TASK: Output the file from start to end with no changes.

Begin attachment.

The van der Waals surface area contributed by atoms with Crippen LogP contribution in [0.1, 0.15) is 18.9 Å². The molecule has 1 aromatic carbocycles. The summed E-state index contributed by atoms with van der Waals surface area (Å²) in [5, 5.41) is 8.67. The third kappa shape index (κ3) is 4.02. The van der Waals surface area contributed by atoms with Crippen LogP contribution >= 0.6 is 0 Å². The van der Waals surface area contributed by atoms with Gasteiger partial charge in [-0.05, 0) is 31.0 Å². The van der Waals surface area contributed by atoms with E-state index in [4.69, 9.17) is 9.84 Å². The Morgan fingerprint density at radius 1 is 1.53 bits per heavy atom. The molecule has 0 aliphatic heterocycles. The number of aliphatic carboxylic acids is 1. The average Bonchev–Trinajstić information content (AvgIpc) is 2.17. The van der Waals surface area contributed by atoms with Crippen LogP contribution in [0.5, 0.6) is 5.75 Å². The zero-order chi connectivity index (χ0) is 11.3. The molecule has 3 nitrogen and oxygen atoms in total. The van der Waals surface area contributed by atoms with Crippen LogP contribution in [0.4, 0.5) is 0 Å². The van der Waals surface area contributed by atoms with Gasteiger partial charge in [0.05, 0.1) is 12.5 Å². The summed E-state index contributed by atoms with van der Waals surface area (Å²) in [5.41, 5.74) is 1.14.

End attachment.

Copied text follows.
The van der Waals surface area contributed by atoms with Crippen LogP contribution in [0.1, 0.15) is 18.9 Å². The molecule has 1 aromatic carbocycles. The summed E-state index contributed by atoms with van der Waals surface area (Å²) in [5, 5.41) is 8.67. The third kappa shape index (κ3) is 4.02. The van der Waals surface area contributed by atoms with Crippen LogP contribution >= 0.6 is 0 Å². The van der Waals surface area contributed by atoms with Gasteiger partial charge in [-0.05, 0) is 31.0 Å². The van der Waals surface area contributed by atoms with E-state index in [4.69, 9.17) is 9.84 Å². The Morgan fingerprint density at radius 1 is 1.53 bits per heavy atom. The molecule has 0 aliphatic heterocycles. The number of aliphatic carboxylic acids is 1. The average Bonchev–Trinajstić information content (AvgIpc) is 2.17. The van der Waals surface area contributed by atoms with Crippen LogP contribution in [0.5, 0.6) is 5.75 Å². The zero-order chi connectivity index (χ0) is 11.3. The molecule has 3 nitrogen and oxygen atoms in total. The van der Waals surface area contributed by atoms with Crippen LogP contribution in [0.4, 0.5) is 0 Å². The van der Waals surface area contributed by atoms with Gasteiger partial charge in [0.05, 0.1) is 12.5 Å². The summed E-state index contributed by atoms with van der Waals surface area (Å²) in [5.41, 5.74) is 1.14.